Insights from industry

The Impact of Sustainability within the Mining Industry

insights from industryThermo Fisher Scientific Solutions for Industrial & Safety Applications 

COP26, net-zero targets, and an accelerating shift towards greater sustainability have profound implications for the mining industry. In a series of Q&As, we discuss the associated challenges and opportunities. We begin with a closer look at the prevailing landscape for this globally critical industry, with Ellen Thomson, PGNAA & Minerals Senior Applications Specialist at Thermo Fisher Scientific.

We don’t often see targets specifically related to mining, beyond the shared goal of net-zero. Are there specific commitments from COP26 that will impact miners?

I think that it’s fair to say that, in general, there is an under appreciation of just how fundamental mining is to our collective efforts towards a more sustainable, clean energy world.

Take the COP26 commitments around transport – the 2040 cut-off for all new car sales to be zero-emissions (2035 for leading markets)1. Meeting those targets relies on significantly ramping up supplies of cobalt, lithium, nickel, aluminum, and, most of all, copper. Recycling won’t meet this demand ‒ though more effective recycling is vital ‒ so we need to take more metals out of the ground. And it’s the same story with renewable energy, which is around five times more copper-intensive than conventional alternatives2.

So yes, miners face the same challenges as other industries with respect to hitting net-zero targets, reducing environmental impact, and improving sustainability, but against a backdrop of their products being critical to the realization of many other sustainability targets.

Image Credit: Shutterstock/Evgeny_V

How easy will it be to ramp up metal supplies to meet the growing demand?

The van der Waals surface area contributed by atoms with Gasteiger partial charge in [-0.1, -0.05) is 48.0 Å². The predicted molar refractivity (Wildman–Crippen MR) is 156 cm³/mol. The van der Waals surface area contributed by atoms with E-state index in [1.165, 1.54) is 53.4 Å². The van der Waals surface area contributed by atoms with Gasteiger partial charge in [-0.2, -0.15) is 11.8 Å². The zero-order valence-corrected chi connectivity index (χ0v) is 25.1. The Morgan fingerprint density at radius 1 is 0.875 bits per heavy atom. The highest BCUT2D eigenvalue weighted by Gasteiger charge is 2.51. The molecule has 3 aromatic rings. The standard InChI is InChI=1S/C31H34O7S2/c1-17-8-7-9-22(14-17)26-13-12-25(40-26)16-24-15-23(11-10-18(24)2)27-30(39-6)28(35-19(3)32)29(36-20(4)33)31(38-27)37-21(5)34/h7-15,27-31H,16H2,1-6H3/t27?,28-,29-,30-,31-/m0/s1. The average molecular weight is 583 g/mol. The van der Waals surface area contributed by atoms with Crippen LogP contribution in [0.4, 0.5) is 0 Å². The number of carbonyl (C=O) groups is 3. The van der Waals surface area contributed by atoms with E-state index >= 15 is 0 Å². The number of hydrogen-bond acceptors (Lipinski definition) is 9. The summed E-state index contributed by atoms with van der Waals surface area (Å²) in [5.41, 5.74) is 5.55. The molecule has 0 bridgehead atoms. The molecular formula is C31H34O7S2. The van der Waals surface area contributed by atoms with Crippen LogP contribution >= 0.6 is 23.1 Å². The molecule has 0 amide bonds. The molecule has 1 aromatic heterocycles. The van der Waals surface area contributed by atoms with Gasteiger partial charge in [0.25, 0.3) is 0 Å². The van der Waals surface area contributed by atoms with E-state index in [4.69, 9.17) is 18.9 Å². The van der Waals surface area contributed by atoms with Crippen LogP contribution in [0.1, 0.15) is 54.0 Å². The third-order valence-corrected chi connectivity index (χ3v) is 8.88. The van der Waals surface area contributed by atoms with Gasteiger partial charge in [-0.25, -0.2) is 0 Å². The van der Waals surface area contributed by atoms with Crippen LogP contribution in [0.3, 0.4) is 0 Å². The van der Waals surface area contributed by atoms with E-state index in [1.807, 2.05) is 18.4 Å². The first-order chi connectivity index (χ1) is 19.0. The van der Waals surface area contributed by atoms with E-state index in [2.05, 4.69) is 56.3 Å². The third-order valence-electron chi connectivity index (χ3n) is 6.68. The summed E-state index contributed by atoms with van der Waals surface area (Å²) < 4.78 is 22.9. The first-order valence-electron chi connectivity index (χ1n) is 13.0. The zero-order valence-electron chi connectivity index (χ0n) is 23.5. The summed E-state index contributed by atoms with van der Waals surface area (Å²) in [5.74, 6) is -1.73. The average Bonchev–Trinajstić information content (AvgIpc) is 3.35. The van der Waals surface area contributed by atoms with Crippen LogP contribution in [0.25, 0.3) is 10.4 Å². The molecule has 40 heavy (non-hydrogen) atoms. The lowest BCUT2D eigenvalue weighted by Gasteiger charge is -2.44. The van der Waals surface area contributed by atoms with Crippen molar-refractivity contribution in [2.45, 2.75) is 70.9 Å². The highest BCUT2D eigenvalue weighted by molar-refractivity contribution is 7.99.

We are talking about major and sustained increases, so it won’t be easy. With copper, for example, there are predictions of a shortfall of 15 million tonnes per annum by 2034, based on the current mine output3. Old mines will need to be more fully exploited, and new deposits discovered and brought onstream.

Either way, this means processing low-grade ore more efficiently. The days of mining ore with a 2 or 3 % metal concentration are largely gone, as those ores are now depleted. Copper miners are currently routinely facing concentrations of just 0.5 %. This means processing a lot of rock to access the product required.

Miners also face growing scrutiny with respect to the social license to operate. There is less tolerance of the downsides of mining – the contamination or depletion of water supplies, the unsightly and potentially harmful impact of tailings, and the disruption to energy supplies. Society is undoubtedly looking to the mining industry to deliver the metals required but within a more constrained operating environment. Traditionally, mining has been a power-hungry, water-intensive and dirty industry, with a large environmental footprint. The best companies are now innovating at a pace to improve on all fronts.

What strategies do you think will be most valuable to miners when it comes to meeting the challenges they face?

While there’s no doubt that miners face considerable challenges, an alternative view is that the current landscape presents unique opportunities for change. With secure demand, there is a considerable impetus for improvement, so it has never been easier to justify upgrading to better ways of working. Smarter technology is undoubtedly the way forward, and there is an appetite for it.

Relevant, reliable digital information is the cornerstone of efficient operation and too often is lacking. I would therefore highlight investment in more effective and continuous analysis as a key strategy for success. With real-time data, miners can a) build a robust understanding of process behavior and b) establish advanced, automated process control, driving continuous improvement via machine learning techniques. This is one of the main ways that we will transition to operations that deliver more ‒ extracting more metal from every tonne of rock ‒ reducing energy, water, and chemical input.